New York — The maker of BlackBerry smartphones pinned its survival on today’s global launch of its first two BlackBerry 10 OS smartphones.
However, the company faces major headwinds in its make-or-break effort to survive even though the company narrowed the quality gap with competing smartphones, analysts said.
Research In Motion, which today changed its corporate name to BlackBerry to reflect the brand’s global awareness, unveiled the Z10 full-touch smartphone with a 4.2-inch display and the Q10, which features physical QWERTY keyboard and a 3.1-inch touchscreen.
The company will kick off a promotion campaign with a Super Bowl add featuring BlackBerry 10. “This is one of the biggest launches in our industry,” said president/CEO Thorsten Heins.
All four national U.S. carriers have agreed to carry BlackBerry 10 phones, and three of them will offer the Z10 in mid-March, said Heins. For its part, Sprint said it would sell the Q10 sometime “later this year” but didn’t disclose Z10 plans. Heins said he expects the Q10 to be available in April but didn’t state in which countries.
Verizon Wireless announced a $199 price for the Z10 with two-year contract in black and in an exclusive white version. Verizon also said it would carry the Q10.
AT&T said it would carry both phones.
Both phones feature 1.5GHz dual-core processors, 2GB of RAM, 16GB of internal storage and an expandable memory card slot. Both feature a MicroHDMI port for presentations, nearfield communications (NFC) and NFC ability to exchange information by tapping phones.
The phones feature all-day battery life, Heins said, but for power users, the battery is removable so the battery can be replaces by the user with a fresh one.
The Z10’s screen has 356 ppi resolution.
Versions of the BlackBerry Z10 and BlackBerry Q10 will be available from carriers to support their respective 4G LTE or HSPA+ networks, the company said.
The Z10 will be available first in the U.K. on Jan. 31, then Canada on Feb. 5, followed in mid-March in the U.S. The phones will launch later in the U.S. than in other world markets because of U.S. carriers’ rigorous testing procedure, Heins noted.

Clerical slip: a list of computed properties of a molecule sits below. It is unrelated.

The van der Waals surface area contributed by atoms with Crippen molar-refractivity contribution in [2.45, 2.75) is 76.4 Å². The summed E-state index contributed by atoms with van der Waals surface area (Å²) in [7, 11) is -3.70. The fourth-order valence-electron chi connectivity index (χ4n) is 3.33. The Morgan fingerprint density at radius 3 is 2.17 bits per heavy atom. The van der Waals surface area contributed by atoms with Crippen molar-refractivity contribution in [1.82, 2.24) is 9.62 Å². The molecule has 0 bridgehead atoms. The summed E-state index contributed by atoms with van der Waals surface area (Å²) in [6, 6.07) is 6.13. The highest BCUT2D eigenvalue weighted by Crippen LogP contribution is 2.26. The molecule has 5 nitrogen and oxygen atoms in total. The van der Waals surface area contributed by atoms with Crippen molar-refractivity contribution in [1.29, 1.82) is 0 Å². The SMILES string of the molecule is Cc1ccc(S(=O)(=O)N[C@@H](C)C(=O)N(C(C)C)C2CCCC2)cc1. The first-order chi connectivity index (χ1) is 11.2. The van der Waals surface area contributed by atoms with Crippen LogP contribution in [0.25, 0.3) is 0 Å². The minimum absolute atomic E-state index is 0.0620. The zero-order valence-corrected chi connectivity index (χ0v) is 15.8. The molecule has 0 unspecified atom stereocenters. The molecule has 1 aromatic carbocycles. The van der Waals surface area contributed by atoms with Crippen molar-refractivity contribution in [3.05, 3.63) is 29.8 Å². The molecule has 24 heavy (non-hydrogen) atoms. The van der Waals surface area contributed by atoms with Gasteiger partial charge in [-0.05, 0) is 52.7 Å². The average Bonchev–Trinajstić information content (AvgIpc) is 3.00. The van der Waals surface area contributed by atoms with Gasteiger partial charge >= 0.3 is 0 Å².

In tablets, Heins said the company plans to offer BlackBerry 10 OS upgrades for consumers’ existing PlayBook tablets and plans to remain in the tablet market. The company, however, is looking at offering value-added services with its tablets for vertical markets to deliver profitability in a low-profit tablet market, he said.
Key advances of the new OS over current BlackBerry OS include BlackBerry Balance, which lets users switch between personal and enterprise profiles at the flick of a finger. The feature will let enterprise users carry one phone instead of a personal and business phone. The enterprise profile lets users securely access the enterprise’s network and access only those apps approved by the enterprise. Apps from the personal and enterprise profiles can run simultaneously.
Also new is BlackBerry Flow, which lets users move seamlessly from app to app and feature to feature by swiping, making it unnecessary to go to the home screen to switch apps.
BlackBerry Peak lets users push an app to one side to view the content of the BlackBerry Hub, which aggregates incoming messages from email, social networks and the like into one screen view.
The OS also lets people using BlackBerry’s IM service to switch to a video call by swiping, and the ScreenShare feature lets users share what’s on their screen — from pictures to PowerPoint presentations — with other BlackBerry 10 users, with the presenter in control of what appears on other phones’ screens.
A BlackBerry Remember feature lets users toss documents, emails, web links and the like into the same folder for future reference.
The camera’s Time Shift feature captures a person’s image over a few milliseconds so the user can choose the best shot.
The Z10’s virtual keyboard is designed for one-thumb typing, and the phones’ predictive-text entry lets users flick suggested words to the sentence being typed.